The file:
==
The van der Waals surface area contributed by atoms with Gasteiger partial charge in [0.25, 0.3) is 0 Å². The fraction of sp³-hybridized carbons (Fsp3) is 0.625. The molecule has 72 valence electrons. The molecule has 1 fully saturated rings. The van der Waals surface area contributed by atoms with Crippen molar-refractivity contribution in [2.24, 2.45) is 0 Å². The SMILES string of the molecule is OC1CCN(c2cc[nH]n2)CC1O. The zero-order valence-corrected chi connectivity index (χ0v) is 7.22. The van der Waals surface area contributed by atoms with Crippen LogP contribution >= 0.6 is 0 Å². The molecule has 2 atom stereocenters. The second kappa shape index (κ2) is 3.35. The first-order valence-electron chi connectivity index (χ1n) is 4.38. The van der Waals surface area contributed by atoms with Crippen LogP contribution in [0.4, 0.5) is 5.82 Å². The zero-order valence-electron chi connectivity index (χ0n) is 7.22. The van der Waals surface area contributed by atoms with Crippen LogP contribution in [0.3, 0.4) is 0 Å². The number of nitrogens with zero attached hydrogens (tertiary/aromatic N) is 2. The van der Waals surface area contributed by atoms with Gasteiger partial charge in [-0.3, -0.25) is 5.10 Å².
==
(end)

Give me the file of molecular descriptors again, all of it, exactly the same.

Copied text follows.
The van der Waals surface area contributed by atoms with Gasteiger partial charge in [0.25, 0.3) is 0 Å². The fraction of sp³-hybridized carbons (Fsp3) is 0.625. The molecule has 72 valence electrons. The molecule has 1 fully saturated rings. The van der Waals surface area contributed by atoms with Crippen molar-refractivity contribution in [2.24, 2.45) is 0 Å². The SMILES string of the molecule is OC1CCN(c2cc[nH]n2)CC1O. The zero-order valence-corrected chi connectivity index (χ0v) is 7.22. The van der Waals surface area contributed by atoms with Crippen LogP contribution >= 0.6 is 0 Å². The molecule has 2 atom stereocenters. The second kappa shape index (κ2) is 3.35. The first-order valence-electron chi connectivity index (χ1n) is 4.38. The van der Waals surface area contributed by atoms with Crippen LogP contribution in [0.4, 0.5) is 5.82 Å². The zero-order valence-electron chi connectivity index (χ0n) is 7.22. The van der Waals surface area contributed by atoms with Crippen LogP contribution in [0.3, 0.4) is 0 Å². The number of nitrogens with zero attached hydrogens (tertiary/aromatic N) is 2. The van der Waals surface area contributed by atoms with Gasteiger partial charge in [-0.3, -0.25) is 5.10 Å².